Penthouse Retrospective

by Richard Ballad Originally Published: July, 1975

Cesar Chavez | 46-ish Years Ago This Month

The Teamsters and the growers lobbied against it, naturally. Despite that, despite all their money and influence and contacts, we got it out of the state assembly. They killed it in the state senate which is a bit more conservative. But we’re making progress. You can’t keep the truth buried. An arm or a leg always sticks out.

You’re waging three or four separate legal battles right now. How do you get the money to keep appealing to higher courts?

Chavez: We get lawyers who don’t charge anything. It’s amazing. That’s what I mean when I say that the power of the truth is so tremendous. People get upset — good people — and they come to help us. The media has helped us. We have told the truth … they have reported what we have said and what they have seen.

Being realistic, the Teamsters have about 90 percent of the contracts and they run until 1977. How are you going to force them to hold new elections before that time?

Chavez: By using the strike and the boycott we can make things very hard on the growers. When things get hard enough, they will have to get the Teamsters out and hold new elections.

How can they tell the Teamsters to get out? They were elected, weren’t they?

Chavez: We have reason to believe that the growers have a deal with them. If the Teamsters can’t maintain order and hold the allegiance of the workers — in other words if our strike and boycott really begin to hurt — then the Teamsters will pull out when the growers tell them to go.

What are you doing to try to win the workers back?

Chavez: First of all, when we start concentrating on a group of workers we know that in their hearts they realize we are right. We know this because every time we win a strike we ask the former strikebreakers to join our union. And we always question them very closely so that we can learn their psychology and how to deal with it in the future. Virtually 99 percent of them tell us, “Look. We knew you were right. But we couldn’t leave. We were afraid of losing our jobs, and we didn’t have enough money to survive.” Or, maybe they will tell us they just didn’t understand all the facts at first. Anyway, the point is that we have a moral advantage because we know and they know that we are in the right.

But how do you get to them? How do you communicate your arguments?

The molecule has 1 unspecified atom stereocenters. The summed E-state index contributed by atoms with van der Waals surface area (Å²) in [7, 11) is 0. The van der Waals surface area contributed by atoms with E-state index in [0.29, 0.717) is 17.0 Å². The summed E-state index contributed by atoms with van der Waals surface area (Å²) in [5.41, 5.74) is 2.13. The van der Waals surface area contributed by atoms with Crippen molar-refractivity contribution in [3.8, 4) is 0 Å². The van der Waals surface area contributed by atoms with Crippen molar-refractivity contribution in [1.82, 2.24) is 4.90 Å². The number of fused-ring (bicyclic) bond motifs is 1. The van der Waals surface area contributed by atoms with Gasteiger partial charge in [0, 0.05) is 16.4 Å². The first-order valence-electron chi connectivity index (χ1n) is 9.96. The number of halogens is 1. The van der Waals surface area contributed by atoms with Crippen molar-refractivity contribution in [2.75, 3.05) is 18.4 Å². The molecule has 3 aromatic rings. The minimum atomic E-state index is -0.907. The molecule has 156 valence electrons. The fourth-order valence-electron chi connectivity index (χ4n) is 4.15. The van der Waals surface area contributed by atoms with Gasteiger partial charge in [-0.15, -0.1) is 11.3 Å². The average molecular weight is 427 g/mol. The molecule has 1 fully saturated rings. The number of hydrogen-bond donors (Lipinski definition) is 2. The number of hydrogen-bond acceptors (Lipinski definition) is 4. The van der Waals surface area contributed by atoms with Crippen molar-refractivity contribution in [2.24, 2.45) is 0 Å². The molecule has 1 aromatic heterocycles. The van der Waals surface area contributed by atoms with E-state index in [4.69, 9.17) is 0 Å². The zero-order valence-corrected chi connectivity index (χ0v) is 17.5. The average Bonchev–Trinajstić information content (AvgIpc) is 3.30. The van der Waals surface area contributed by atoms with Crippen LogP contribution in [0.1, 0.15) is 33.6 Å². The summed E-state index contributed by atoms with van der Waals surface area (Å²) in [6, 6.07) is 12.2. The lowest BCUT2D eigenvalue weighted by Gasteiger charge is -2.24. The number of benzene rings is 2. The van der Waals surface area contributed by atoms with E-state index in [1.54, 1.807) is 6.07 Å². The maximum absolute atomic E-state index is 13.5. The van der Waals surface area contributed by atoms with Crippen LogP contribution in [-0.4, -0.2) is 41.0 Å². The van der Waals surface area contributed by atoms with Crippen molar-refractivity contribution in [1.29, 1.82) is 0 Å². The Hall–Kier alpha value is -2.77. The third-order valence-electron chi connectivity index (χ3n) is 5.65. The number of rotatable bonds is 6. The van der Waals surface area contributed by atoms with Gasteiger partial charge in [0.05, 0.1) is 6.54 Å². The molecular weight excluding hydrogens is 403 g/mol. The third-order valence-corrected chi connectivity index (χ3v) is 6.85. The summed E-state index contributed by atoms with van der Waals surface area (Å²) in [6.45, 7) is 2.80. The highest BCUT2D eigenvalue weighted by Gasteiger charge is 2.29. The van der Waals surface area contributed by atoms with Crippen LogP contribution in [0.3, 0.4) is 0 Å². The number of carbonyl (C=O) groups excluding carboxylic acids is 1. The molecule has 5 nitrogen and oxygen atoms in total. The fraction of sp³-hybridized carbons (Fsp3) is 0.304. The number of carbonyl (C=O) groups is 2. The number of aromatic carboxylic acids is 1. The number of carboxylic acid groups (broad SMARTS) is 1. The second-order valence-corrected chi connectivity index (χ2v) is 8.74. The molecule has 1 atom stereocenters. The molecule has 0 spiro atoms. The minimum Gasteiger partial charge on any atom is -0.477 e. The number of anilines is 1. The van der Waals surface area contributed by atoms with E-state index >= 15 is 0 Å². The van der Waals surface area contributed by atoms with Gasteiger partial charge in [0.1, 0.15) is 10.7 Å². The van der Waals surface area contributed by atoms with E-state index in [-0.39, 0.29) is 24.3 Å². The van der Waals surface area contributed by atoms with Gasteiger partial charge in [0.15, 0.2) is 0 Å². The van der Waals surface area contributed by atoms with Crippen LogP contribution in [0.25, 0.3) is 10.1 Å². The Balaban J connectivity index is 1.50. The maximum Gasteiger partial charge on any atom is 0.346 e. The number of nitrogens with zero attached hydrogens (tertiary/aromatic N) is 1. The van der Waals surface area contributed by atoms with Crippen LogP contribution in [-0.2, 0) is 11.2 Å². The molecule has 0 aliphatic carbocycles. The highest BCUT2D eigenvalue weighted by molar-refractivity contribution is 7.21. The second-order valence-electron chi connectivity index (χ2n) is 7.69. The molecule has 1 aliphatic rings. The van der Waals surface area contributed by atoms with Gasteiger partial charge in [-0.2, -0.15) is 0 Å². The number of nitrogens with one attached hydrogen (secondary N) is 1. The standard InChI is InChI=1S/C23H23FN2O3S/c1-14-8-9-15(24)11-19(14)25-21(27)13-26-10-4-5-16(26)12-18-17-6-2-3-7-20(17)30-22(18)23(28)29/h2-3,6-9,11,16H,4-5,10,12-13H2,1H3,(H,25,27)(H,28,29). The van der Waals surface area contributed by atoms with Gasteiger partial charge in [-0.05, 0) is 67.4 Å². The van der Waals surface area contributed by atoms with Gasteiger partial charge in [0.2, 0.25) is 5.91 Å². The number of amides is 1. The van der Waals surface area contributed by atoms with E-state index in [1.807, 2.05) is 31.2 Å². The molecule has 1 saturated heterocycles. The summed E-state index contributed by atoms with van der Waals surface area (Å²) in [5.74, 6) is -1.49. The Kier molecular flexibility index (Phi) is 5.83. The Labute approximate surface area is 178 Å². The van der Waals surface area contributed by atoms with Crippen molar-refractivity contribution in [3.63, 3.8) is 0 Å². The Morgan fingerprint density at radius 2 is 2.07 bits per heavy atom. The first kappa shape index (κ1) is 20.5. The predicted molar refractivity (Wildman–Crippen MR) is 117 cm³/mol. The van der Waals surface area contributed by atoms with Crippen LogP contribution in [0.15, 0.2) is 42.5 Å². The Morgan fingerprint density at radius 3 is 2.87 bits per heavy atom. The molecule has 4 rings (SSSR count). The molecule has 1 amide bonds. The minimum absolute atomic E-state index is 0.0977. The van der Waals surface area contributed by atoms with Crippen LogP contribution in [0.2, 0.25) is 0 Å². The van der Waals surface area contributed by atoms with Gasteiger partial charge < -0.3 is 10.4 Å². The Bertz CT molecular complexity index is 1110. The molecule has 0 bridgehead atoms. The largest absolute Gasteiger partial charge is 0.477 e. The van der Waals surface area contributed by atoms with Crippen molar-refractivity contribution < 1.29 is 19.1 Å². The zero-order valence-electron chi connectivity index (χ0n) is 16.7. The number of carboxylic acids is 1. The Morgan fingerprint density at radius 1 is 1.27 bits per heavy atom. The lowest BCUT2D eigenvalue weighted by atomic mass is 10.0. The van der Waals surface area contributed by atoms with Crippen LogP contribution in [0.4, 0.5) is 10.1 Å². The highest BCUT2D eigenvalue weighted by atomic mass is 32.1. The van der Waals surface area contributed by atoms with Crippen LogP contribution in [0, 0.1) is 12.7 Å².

Chavez: Our picket lines are usually equipped with large bullhorns — or even public address systems. We read to them from our own paper, El Macriado. We get material from other labor newspapers and report their stories to the workers. We read from the Bible. We read from our contracts. We talk about pesticides and pollution. We talk about health. You name it. We half-drown them with the truth. It’s a constant eight to ten hours of information we broadcast to them from our picket lines.

Then, when they go home at night, we ask them if they will invite us in to talk. Nine times out of ten, when we talk with them in the privacy of their homes, we can make deals. We say, “Why don’t you work the rest of this week, get paid, and then quit? We know where they are hiring in other places where there are no strikes, and we’ll help you get new jobs.”

“Our people are so proud that they are willing to starve, if they have to, to win this fight. They’re amazing.”

Also, we can do other things which are very damaging to the employers. We can talk the workers into staying at their jobs but lowering production, lowering the quality of the work. You don’t have to get them striking if you can organize them inside, get them to slow down.

If the employer is paying an hourly rate and he sees the slowdown he’ll switch to a piece rate. Then we say, “Okay. Go ahead and work like crazy. Make all the money you can. But now cut everything and throw it in the box. Grass, roots, weeds, dirt, anything.” That gives the grower a high production rate, but he’s producing very badly packaged produce. It hurts him. In turn, bad quality grapes are easier to boycott.

Another thing we developed since we started fighting the Teamsters is to call a work stoppage. Even though the workers are technically Teamsters, we often get them to stop work for one day in protest. Then, when they go back, if one is fired, the whole group strikes. You see, because we don’t have any money, that’s the way we have to fight. We constantly have to adjust the number of pickets in our picket lines. Every Monday morning we look at our treasury. If we’re low, we have to reduce the picket line. If things pick up next week, we put on more pickets.

What does the money go for?

Chavez: Well, we have to feed these people. We need gasoline, we use. an enormous amount of gas9line. And that costs a lot now — thanks to the big oil companies, many of whom also own these farms. Also, our old cars break down. We’re driving heaps, some of them fifteen years old, you know. And then, too, we have to take care of the people who get sick.

How do your people survive?

Chavez: We survive because we’re freaks about organizing. That’s one thing we know. We know how to pull things together.

You may not be able to name every Medal of Freedom recipient in modern history, but you should know Cesar Chavez certainly. History counts.

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